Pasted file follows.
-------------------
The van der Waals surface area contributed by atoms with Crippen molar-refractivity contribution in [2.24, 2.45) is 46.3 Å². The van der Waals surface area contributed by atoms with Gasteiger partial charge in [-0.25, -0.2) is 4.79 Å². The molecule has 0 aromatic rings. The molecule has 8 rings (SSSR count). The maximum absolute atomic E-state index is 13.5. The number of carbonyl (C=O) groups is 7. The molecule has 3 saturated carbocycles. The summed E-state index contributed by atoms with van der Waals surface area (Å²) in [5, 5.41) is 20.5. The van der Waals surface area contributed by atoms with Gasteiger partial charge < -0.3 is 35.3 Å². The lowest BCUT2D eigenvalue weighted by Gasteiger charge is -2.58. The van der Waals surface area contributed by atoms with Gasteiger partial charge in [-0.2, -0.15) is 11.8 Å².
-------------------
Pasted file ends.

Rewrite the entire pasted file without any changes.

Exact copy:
The van der Waals surface area contributed by atoms with Crippen molar-refractivity contribution in [2.24, 2.45) is 46.3 Å². The van der Waals surface area contributed by atoms with Gasteiger partial charge in [-0.25, -0.2) is 4.79 Å². The molecule has 0 aromatic rings. The molecule has 8 rings (SSSR count). The maximum absolute atomic E-state index is 13.5. The number of carbonyl (C=O) groups is 7. The molecule has 3 saturated carbocycles. The summed E-state index contributed by atoms with van der Waals surface area (Å²) in [5, 5.41) is 20.5. The van der Waals surface area contributed by atoms with Gasteiger partial charge < -0.3 is 35.3 Å². The lowest BCUT2D eigenvalue weighted by Gasteiger charge is -2.58. The van der Waals surface area contributed by atoms with Gasteiger partial charge in [-0.2, -0.15) is 11.8 Å².